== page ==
This sinc function represents the B_{1} field as a function of frequency being sent into the sample.
Only magnetization vectors in the sample with resonant frequencies that are also found in the sinc function will experience a rotation.
The NMR signal is related to the amount of Z magnetization (M_{Z}) rotated into the XY plane (M_{XY}).
For a rotation angle q, the signal is

For M_{XY} to be greater than or equal to 0.9, θ must be between 64.15 and 115.85 degrees.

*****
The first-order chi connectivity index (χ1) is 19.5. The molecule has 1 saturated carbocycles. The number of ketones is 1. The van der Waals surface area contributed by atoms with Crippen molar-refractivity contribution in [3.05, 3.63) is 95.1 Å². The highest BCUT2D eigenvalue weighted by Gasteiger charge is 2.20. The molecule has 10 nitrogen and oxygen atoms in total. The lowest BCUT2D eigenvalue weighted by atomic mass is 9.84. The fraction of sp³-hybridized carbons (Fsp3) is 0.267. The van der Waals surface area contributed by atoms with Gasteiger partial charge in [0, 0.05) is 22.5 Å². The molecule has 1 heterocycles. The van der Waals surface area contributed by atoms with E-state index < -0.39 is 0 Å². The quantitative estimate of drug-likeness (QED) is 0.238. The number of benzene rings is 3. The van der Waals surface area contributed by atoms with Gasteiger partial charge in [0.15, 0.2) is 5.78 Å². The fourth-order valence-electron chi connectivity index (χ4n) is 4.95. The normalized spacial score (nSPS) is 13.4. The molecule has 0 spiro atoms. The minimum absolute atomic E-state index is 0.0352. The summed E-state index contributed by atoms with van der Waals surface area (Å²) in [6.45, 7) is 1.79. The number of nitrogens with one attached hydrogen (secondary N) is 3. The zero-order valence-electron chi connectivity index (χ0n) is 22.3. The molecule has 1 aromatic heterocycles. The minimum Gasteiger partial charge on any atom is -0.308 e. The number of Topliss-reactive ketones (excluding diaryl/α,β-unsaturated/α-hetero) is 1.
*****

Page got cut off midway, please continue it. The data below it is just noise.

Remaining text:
The rotation angle is proportional to B_{1} through the rotation equation

B_{1} is proportional to the magnitude (sqrt(RE^{2} + IM^{2})) of the sinc function.
Adopting a normalized B_{1} (B_{1}=1 for a 116 degree rotation), B_{1}=0.553 for a 64.15 degree rotation.
Define ν as the frequency in the laboratory frame of reference.
The RE and IM parts of the function are:

Solving this equation numerically we get the range of frequencies, Δν = 22.6 kHz, or 359 ppm.

This result is significant because it tells us that an 359 ppm wide spectrum would easily be rotated by approximately 64 to 116 degrees (giving 90% of the possible signal) with a 50 microsecond wide pulse.